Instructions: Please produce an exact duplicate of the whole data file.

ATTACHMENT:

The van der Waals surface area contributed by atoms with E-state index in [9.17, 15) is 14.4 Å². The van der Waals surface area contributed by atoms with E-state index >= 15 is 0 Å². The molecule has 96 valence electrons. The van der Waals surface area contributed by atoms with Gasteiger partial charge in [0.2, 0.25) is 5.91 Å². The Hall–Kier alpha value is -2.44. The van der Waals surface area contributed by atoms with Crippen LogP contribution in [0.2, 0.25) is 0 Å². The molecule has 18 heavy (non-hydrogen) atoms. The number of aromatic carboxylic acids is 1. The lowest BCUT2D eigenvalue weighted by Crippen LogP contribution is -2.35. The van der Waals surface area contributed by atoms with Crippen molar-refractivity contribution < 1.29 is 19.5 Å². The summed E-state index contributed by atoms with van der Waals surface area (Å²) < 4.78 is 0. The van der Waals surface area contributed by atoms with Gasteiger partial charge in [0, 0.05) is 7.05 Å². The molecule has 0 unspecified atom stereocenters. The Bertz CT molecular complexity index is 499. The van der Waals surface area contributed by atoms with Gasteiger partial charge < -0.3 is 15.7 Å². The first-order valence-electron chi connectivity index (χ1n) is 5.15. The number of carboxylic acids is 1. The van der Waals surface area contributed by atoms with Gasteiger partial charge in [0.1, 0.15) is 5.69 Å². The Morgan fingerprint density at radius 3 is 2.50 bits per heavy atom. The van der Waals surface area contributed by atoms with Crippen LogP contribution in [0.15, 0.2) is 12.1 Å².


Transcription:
The van der Waals surface area contributed by atoms with E-state index in [9.17, 15) is 14.4 Å². The van der Waals surface area contributed by atoms with E-state index >= 15 is 0 Å². The molecule has 96 valence electrons. The van der Waals surface area contributed by atoms with Gasteiger partial charge in [0.2, 0.25) is 5.91 Å². The Hall–Kier alpha value is -2.44. The van der Waals surface area contributed by atoms with Crippen LogP contribution in [0.2, 0.25) is 0 Å². The molecule has 18 heavy (non-hydrogen) atoms. The number of aromatic carboxylic acids is 1. The lowest BCUT2D eigenvalue weighted by Crippen LogP contribution is -2.35. The van der Waals surface area contributed by atoms with Crippen molar-refractivity contribution < 1.29 is 19.5 Å². The summed E-state index contributed by atoms with van der Waals surface area (Å²) < 4.78 is 0. The van der Waals surface area contributed by atoms with Gasteiger partial charge in [0, 0.05) is 7.05 Å². The molecule has 0 unspecified atom stereocenters. The Bertz CT molecular complexity index is 499. The van der Waals surface area contributed by atoms with Gasteiger partial charge < -0.3 is 15.7 Å². The first-order valence-electron chi connectivity index (χ1n) is 5.15. The number of carboxylic acids is 1. The van der Waals surface area contributed by atoms with Gasteiger partial charge in [0.1, 0.15) is 5.69 Å². The Morgan fingerprint density at radius 3 is 2.50 bits per heavy atom. The van der Waals surface area contributed by atoms with Crippen LogP contribution in [0.15, 0.2) is 12.1 Å².